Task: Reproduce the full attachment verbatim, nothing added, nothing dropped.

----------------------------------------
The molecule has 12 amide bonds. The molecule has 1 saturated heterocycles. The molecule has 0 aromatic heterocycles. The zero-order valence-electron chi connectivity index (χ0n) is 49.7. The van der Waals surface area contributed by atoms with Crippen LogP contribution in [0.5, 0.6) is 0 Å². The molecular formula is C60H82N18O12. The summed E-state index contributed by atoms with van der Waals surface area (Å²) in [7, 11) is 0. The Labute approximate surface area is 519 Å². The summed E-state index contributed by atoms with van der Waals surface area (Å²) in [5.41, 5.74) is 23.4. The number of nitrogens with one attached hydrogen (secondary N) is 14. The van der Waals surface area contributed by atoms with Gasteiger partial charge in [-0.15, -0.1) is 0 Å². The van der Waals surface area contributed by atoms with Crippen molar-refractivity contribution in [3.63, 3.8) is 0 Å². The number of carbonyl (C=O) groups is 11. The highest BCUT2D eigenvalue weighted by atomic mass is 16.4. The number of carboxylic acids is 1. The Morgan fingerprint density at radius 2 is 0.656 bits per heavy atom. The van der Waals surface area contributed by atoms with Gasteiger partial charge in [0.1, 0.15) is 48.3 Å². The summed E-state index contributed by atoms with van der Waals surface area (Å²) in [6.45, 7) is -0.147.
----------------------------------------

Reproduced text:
The molecule has 12 amide bonds. The molecule has 1 saturated heterocycles. The molecule has 0 aromatic heterocycles. The zero-order valence-electron chi connectivity index (χ0n) is 49.7. The van der Waals surface area contributed by atoms with Crippen LogP contribution in [0.5, 0.6) is 0 Å². The molecular formula is C60H82N18O12. The summed E-state index contributed by atoms with van der Waals surface area (Å²) in [7, 11) is 0. The Labute approximate surface area is 519 Å². The summed E-state index contributed by atoms with van der Waals surface area (Å²) in [5.41, 5.74) is 23.4. The number of nitrogens with one attached hydrogen (secondary N) is 14. The van der Waals surface area contributed by atoms with Gasteiger partial charge in [-0.15, -0.1) is 0 Å². The van der Waals surface area contributed by atoms with Crippen molar-refractivity contribution in [3.63, 3.8) is 0 Å². The number of carbonyl (C=O) groups is 11. The highest BCUT2D eigenvalue weighted by atomic mass is 16.4. The number of carboxylic acids is 1. The Morgan fingerprint density at radius 2 is 0.656 bits per heavy atom. The van der Waals surface area contributed by atoms with Gasteiger partial charge in [0.1, 0.15) is 48.3 Å². The summed E-state index contributed by atoms with van der Waals surface area (Å²) in [6.45, 7) is -0.147.